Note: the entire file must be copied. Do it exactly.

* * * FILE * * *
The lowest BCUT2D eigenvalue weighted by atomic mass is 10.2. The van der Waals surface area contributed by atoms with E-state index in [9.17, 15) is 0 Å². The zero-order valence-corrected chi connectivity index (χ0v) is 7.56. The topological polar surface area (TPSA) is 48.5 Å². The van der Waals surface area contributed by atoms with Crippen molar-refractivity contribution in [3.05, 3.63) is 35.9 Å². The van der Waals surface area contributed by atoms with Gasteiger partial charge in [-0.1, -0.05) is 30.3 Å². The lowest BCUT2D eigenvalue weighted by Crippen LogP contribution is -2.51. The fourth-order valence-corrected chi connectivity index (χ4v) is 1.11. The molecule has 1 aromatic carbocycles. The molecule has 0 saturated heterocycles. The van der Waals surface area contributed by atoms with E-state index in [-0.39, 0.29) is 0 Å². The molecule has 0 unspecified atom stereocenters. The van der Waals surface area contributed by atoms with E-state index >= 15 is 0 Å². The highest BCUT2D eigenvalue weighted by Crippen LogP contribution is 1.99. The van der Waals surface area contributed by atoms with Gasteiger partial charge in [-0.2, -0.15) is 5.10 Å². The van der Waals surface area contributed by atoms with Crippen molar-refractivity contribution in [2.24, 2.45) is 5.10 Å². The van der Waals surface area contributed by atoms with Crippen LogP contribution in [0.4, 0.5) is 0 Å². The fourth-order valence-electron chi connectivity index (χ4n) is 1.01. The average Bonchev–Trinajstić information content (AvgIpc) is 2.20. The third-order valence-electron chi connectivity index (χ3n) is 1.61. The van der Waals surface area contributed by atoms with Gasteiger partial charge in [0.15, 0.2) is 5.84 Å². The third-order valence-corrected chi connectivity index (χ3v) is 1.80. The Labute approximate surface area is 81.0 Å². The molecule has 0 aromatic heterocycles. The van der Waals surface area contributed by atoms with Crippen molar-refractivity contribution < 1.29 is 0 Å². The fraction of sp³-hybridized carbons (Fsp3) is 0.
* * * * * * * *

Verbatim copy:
The lowest BCUT2D eigenvalue weighted by atomic mass is 10.2. The van der Waals surface area contributed by atoms with E-state index in [9.17, 15) is 0 Å². The zero-order valence-corrected chi connectivity index (χ0v) is 7.56. The topological polar surface area (TPSA) is 48.5 Å². The van der Waals surface area contributed by atoms with Crippen molar-refractivity contribution in [3.05, 3.63) is 35.9 Å². The van der Waals surface area contributed by atoms with Gasteiger partial charge in [-0.1, -0.05) is 30.3 Å². The lowest BCUT2D eigenvalue weighted by Crippen LogP contribution is -2.51. The fourth-order valence-corrected chi connectivity index (χ4v) is 1.11. The molecule has 1 aromatic carbocycles. The molecule has 0 saturated heterocycles. The van der Waals surface area contributed by atoms with E-state index in [-0.39, 0.29) is 0 Å². The molecule has 0 unspecified atom stereocenters. The van der Waals surface area contributed by atoms with E-state index >= 15 is 0 Å². The highest BCUT2D eigenvalue weighted by Crippen LogP contribution is 1.99. The van der Waals surface area contributed by atoms with Gasteiger partial charge in [-0.2, -0.15) is 5.10 Å². The van der Waals surface area contributed by atoms with Crippen molar-refractivity contribution in [2.24, 2.45) is 5.10 Å². The van der Waals surface area contributed by atoms with Crippen LogP contribution in [0.4, 0.5) is 0 Å². The fourth-order valence-electron chi connectivity index (χ4n) is 1.01. The average Bonchev–Trinajstić information content (AvgIpc) is 2.20. The third-order valence-electron chi connectivity index (χ3n) is 1.61. The van der Waals surface area contributed by atoms with Gasteiger partial charge in [0.15, 0.2) is 5.84 Å². The third-order valence-corrected chi connectivity index (χ3v) is 1.80. The Labute approximate surface area is 81.0 Å². The molecule has 0 aromatic heterocycles. The van der Waals surface area contributed by atoms with Crippen molar-refractivity contribution < 1.29 is 0 Å². The fraction of sp³-hybridized carbons (Fsp3) is 0.